Oppression: Nazi Germany and German Workers Party Essay

Submitted By HazeyK
Words: 1366
Pages: 6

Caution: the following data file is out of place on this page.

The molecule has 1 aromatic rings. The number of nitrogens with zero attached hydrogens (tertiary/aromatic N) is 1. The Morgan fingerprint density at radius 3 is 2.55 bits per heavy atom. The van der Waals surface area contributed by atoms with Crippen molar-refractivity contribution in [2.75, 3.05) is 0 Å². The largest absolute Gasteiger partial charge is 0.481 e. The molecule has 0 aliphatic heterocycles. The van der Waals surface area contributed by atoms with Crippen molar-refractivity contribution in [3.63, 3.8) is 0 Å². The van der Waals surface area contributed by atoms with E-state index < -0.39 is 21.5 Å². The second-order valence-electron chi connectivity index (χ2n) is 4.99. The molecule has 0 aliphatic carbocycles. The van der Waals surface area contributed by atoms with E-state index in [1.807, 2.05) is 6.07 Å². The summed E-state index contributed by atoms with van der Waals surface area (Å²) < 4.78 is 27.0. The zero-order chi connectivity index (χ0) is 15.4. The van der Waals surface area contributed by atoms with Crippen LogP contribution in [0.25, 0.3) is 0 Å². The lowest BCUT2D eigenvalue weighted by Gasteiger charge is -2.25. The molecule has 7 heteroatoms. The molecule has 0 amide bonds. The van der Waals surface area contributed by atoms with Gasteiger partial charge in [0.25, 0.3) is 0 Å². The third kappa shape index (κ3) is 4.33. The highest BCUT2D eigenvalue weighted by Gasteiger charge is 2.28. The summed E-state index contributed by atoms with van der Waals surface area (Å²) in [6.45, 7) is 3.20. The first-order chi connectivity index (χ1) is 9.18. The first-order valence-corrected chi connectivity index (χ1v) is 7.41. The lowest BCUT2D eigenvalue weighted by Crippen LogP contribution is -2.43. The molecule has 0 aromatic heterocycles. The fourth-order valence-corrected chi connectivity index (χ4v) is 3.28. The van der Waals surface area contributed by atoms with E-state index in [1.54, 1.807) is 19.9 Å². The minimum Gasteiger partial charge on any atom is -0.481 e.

To Be Oppressed In The Handmaid’s Tale by Margaret Atwood, the author depicts the oppression of women similar to that of the oppression of Jews by the Nazis. Through the gained power under the governmental regime, both parties received a higher ground which allowed them to depersonalize women and Jews in an attempt to create a utopia. If an attempt to create a utopia is done by force, it dehumanizes the society and is counterproductive and results in a dystopia. Each individual has a purpose in life, and if they are forced to live in a certain way, their will to live is diminished The Holocaust began in the 1930’s when Adolf Hitler gained massive power in Germany. When Germany lost the war in World War I, Hitler blamed the Jews and grew strong hate towards them. After a while, Hitler joined the National Socialist German Workers Party known as Nazi’s. He became the leader of this group and through his power in the group, his oppression to Jews began. Adolf Hitler became accountable for six million deaths of Jews. His oppression of these Jews throughout their years of suffering were similar to the oppressions of the Handmaids. The lifestyles of the Jew’s were one of the first things affected by the Holocaust. The Jews had to flee away from their homelands due to how hard their lives were getting because of anti-Semitism. Hitler greatly despised of the Jews and wanted to get rid of every single one of them and pictured the world being better without them. Since children were easier to hide because they didn’t require having personal identifications, parents often mixed their kids in with German kids to save them. They were separated from their kids, without the hope of ever reuniting. The Jewish adults had to protect themselves by converting to Christianity and changing their names to prevent the Nazis from sending them to death camps. The Jews were forced to live in the Ghettos in which the conditions were horrible and unhealthy with little food and cramped area – making it extremely crowded. Trying to escape the Ghettos resulted in an automatic death penalty, so out of fear the Jews had to live there. They were forced to wear the Star of David bands on their sleeves to be differentiated from the non-Jews. The Jews were treated like prisoners. They were confined to living a small area, given minimal food, and stars representing their identity. They were no longer approached as human beings. The lifestyle of the women in this Utopian society was under similar rulings as the Nazis rule under the Jews. Due to the decrease in population because most women were unable to conceive, the women who could conceive were held hostage moving from commander to commander to become pregnant. They were limited to where they could go and who they can go with. When they were in the Red Center, they slept in the gymnasium in army cots, all squeezed in together. The women who lived there belonged in certain categories – the Handmaids, the Martha’s, and the Wives. The women were all dressed in certain ways to differentiate them from the others, for example the handmaids had to be dressed in all red, with white wings above their heads. The Handmaids were those who could conceive. Their dress code filled the same purpose as the Star of David filled for the Jews. The handmaids didn’t even have their own identity – they were referred to as “it”. Rather than being respectfully called upon with their names, they were called upon with ‘of’ and their commanders name. This made them the property of their commanders, erasing their own identity. Knowledge is a very powerful tool that draws people closer to each other and their surroundings. Knowledge is sought through education, the radio, television, the newspaper, and much more. The Jews were deprived of obtaining knowledge. Jewish teachers were fired from their job, and in 1938 all Jewish kids were banned from going to a German school. Education was very vital for the Germans because they